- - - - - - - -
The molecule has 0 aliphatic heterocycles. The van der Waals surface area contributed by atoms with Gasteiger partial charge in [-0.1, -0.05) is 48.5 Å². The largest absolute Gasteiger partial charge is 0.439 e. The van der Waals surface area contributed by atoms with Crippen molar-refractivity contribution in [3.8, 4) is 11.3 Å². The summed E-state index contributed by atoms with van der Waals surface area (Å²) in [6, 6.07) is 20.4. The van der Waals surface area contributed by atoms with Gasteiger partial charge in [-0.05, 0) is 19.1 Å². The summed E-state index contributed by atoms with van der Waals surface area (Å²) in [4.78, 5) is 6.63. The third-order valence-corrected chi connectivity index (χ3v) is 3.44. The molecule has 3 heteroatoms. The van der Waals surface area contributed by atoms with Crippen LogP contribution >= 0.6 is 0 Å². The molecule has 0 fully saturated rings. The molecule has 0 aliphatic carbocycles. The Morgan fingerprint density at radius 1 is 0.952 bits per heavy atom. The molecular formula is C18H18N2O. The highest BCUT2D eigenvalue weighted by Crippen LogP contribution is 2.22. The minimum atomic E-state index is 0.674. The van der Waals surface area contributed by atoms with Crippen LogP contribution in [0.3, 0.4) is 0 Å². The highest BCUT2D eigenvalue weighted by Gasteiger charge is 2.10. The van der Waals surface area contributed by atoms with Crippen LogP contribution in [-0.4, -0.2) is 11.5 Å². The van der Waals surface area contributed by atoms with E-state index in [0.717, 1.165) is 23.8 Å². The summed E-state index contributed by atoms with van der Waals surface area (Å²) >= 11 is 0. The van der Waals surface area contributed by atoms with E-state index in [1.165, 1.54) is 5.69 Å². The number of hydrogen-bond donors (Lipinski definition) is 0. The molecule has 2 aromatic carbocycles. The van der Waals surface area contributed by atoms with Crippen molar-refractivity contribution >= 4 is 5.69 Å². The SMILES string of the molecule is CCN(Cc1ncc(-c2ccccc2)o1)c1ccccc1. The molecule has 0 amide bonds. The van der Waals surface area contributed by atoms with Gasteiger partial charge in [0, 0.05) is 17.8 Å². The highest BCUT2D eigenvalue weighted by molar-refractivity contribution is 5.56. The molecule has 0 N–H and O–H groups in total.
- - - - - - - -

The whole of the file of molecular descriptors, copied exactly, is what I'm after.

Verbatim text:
The molecule has 0 aliphatic heterocycles. The van der Waals surface area contributed by atoms with Gasteiger partial charge in [-0.1, -0.05) is 48.5 Å². The largest absolute Gasteiger partial charge is 0.439 e. The van der Waals surface area contributed by atoms with Crippen molar-refractivity contribution in [3.8, 4) is 11.3 Å². The summed E-state index contributed by atoms with van der Waals surface area (Å²) in [6, 6.07) is 20.4. The van der Waals surface area contributed by atoms with Gasteiger partial charge in [-0.05, 0) is 19.1 Å². The summed E-state index contributed by atoms with van der Waals surface area (Å²) in [4.78, 5) is 6.63. The third-order valence-corrected chi connectivity index (χ3v) is 3.44. The molecule has 3 heteroatoms. The van der Waals surface area contributed by atoms with Crippen LogP contribution >= 0.6 is 0 Å². The molecule has 0 fully saturated rings. The molecule has 0 aliphatic carbocycles. The Morgan fingerprint density at radius 1 is 0.952 bits per heavy atom. The molecular formula is C18H18N2O. The highest BCUT2D eigenvalue weighted by Crippen LogP contribution is 2.22. The minimum atomic E-state index is 0.674. The van der Waals surface area contributed by atoms with Crippen LogP contribution in [0.3, 0.4) is 0 Å². The highest BCUT2D eigenvalue weighted by Gasteiger charge is 2.10. The van der Waals surface area contributed by atoms with Crippen LogP contribution in [-0.4, -0.2) is 11.5 Å². The van der Waals surface area contributed by atoms with E-state index in [0.717, 1.165) is 23.8 Å². The summed E-state index contributed by atoms with van der Waals surface area (Å²) >= 11 is 0. The van der Waals surface area contributed by atoms with E-state index in [1.165, 1.54) is 5.69 Å². The number of hydrogen-bond donors (Lipinski definition) is 0. The molecule has 2 aromatic carbocycles. The van der Waals surface area contributed by atoms with Crippen molar-refractivity contribution >= 4 is 5.69 Å². The SMILES string of the molecule is CCN(Cc1ncc(-c2ccccc2)o1)c1ccccc1. The molecule has 0 amide bonds. The van der Waals surface area contributed by atoms with Gasteiger partial charge in [0, 0.05) is 17.8 Å². The highest BCUT2D eigenvalue weighted by molar-refractivity contribution is 5.56. The molecule has 0 N–H and O–H groups in total.